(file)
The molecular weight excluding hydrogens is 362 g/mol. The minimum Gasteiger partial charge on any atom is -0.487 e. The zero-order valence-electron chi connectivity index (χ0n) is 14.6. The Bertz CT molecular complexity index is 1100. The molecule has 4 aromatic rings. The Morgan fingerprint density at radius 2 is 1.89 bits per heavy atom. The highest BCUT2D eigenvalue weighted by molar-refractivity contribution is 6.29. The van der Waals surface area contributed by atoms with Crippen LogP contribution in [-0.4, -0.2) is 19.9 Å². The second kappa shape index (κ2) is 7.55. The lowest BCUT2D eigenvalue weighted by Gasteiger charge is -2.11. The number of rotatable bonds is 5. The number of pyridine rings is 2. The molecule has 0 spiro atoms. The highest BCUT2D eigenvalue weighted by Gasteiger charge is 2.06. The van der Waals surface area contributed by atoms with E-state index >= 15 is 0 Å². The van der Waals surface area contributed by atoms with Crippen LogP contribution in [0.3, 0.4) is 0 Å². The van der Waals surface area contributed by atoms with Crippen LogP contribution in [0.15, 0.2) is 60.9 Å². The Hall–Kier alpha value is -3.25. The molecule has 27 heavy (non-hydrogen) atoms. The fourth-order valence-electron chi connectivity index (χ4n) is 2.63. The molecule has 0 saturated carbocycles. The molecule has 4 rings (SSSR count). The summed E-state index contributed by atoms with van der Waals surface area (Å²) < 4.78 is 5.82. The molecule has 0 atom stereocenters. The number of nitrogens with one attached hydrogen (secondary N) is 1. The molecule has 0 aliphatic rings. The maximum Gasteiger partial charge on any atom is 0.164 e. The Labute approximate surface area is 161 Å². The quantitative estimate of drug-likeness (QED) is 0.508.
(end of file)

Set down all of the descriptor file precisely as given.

The molecular weight excluding hydrogens is 362 g/mol. The minimum Gasteiger partial charge on any atom is -0.487 e. The zero-order valence-electron chi connectivity index (χ0n) is 14.6. The Bertz CT molecular complexity index is 1100. The molecule has 4 aromatic rings. The Morgan fingerprint density at radius 2 is 1.89 bits per heavy atom. The highest BCUT2D eigenvalue weighted by molar-refractivity contribution is 6.29. The van der Waals surface area contributed by atoms with Crippen LogP contribution in [-0.4, -0.2) is 19.9 Å². The second kappa shape index (κ2) is 7.55. The lowest BCUT2D eigenvalue weighted by Gasteiger charge is -2.11. The number of rotatable bonds is 5. The number of pyridine rings is 2. The molecule has 0 spiro atoms. The highest BCUT2D eigenvalue weighted by Gasteiger charge is 2.06. The van der Waals surface area contributed by atoms with E-state index >= 15 is 0 Å². The van der Waals surface area contributed by atoms with Crippen LogP contribution in [0.3, 0.4) is 0 Å². The van der Waals surface area contributed by atoms with Crippen LogP contribution in [0.15, 0.2) is 60.9 Å². The Hall–Kier alpha value is -3.25. The molecule has 27 heavy (non-hydrogen) atoms. The fourth-order valence-electron chi connectivity index (χ4n) is 2.63. The molecule has 0 saturated carbocycles. The molecule has 4 rings (SSSR count). The summed E-state index contributed by atoms with van der Waals surface area (Å²) < 4.78 is 5.82. The molecule has 0 atom stereocenters. The number of nitrogens with one attached hydrogen (secondary N) is 1. The molecule has 0 aliphatic rings. The maximum Gasteiger partial charge on any atom is 0.164 e. The Labute approximate surface area is 161 Å². The quantitative estimate of drug-likeness (QED) is 0.508.